A man accused of crushing his girlfriend’s toddler with his car seat has told jurors he was “framed” over the death.
Stephen Waterson, 25, allegedly twice pushed the front passenger seat of his Audi convertible into three-year-old Alfie Lamb who was in the footwell behind.
He is on trial at the Old Bailey alongside his partner Adrian Hoare, 23, who, it is claimed, failed to stop it.
There were four adults in the Audi and two children in the rear footwell on the journey from Sutton to Croydon in south London on February 1 last year, jurors have heard.
Giving evidence, Waterson denied deliberately pushing his seat into Alfie after losing his temper.
He told jurors he moved back no more than an inch then forward again when he was asked to.
Cross-examining for Hoare, Katy Thorne QC, said: “On your account Mr Waterson, it could not have been the seat that cause his death and you have been framed horribly for Alfie’s death.”
Waterson said: “That’s correct.”
The lawyer went on: “Just help us with one thing then please Mr Waterson, how did Alfie die?”
The defendant replied: “That’s what I want to find out as well.”
Ms Thorne said: “There’s nothing that happened in that car that you saw or heard that would explain how he came to his death?”
Waterson said: “Alfie was at some stage being shouted at by Adrian.”
But the defence lawyer pointed out: “That would not kill you though.”
On Waterson’s account, Ms Thorne asserted: “That’s just rubbish, is it not, because you actually did move that seat back not once, but twice.
“What you have done Mr Waterson is lie and lie and lie about this incident.”
Waterson admitted lying in a police statement.
He went on to say Hoare had told him she “blamed herself” for Alfie’s death as they lay in bed together.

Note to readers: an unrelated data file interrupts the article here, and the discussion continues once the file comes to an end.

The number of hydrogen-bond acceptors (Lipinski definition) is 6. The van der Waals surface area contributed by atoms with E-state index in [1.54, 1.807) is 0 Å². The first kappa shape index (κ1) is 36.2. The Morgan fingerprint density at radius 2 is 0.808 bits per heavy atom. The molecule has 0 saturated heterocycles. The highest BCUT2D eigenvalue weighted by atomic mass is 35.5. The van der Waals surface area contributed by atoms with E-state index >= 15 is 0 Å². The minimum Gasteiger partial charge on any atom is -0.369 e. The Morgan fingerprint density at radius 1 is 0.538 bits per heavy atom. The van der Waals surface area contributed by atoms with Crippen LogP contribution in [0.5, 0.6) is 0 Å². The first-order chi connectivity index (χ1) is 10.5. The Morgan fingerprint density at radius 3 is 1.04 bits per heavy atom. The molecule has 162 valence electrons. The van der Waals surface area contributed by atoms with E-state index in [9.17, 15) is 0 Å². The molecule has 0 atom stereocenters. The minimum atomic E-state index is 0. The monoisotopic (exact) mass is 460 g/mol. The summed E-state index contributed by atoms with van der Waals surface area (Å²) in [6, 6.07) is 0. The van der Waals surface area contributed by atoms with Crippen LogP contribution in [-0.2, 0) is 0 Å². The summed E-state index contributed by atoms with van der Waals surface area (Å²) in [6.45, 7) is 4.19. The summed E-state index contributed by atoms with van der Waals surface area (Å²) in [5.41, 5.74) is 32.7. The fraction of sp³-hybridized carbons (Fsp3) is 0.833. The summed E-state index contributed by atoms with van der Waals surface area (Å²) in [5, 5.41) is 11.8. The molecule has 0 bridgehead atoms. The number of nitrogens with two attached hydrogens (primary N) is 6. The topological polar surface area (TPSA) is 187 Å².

Asked if he bore any responsibility himself, he said: “I should have said something and not put the children in the car in the footwell.”
Waterson was asked why he was texting a string of other women while Alfie was in hospital gravely ill.
The nightclub worker, who has said he was in a state of panic and concern for the boy, insisted not all the relationships were romantic.
In the weeks before Alfie died, Hoare had moved in with him for a “new start”, he said.
Ms Thorne asked why she never had her own key and suggested Hoare was not allowed to have a mobile phone because he was “paranoid she would be in touch with other men”.
The father-of-two denied the suggestion, saying there was only one key because he had just moved in.
The court was told Hoare did not have her own bank account and all benefits for her and Alfie were paid into Waterson’s account.
Ms Thorne highlighted dozens of text messages in which Hoare was asking for money to buy food and clothes.
Waterson insisted: “There was no money of hers in that account at that time.”
The defendants have admitted conspiracy to pervert the course of justice but deny manslaughter.
Hoare also denies child cruelty and common assault on car passenger Emilie Williams.
Waterson has pleaded not guilty to intimidation of the driver Marcus Lamb.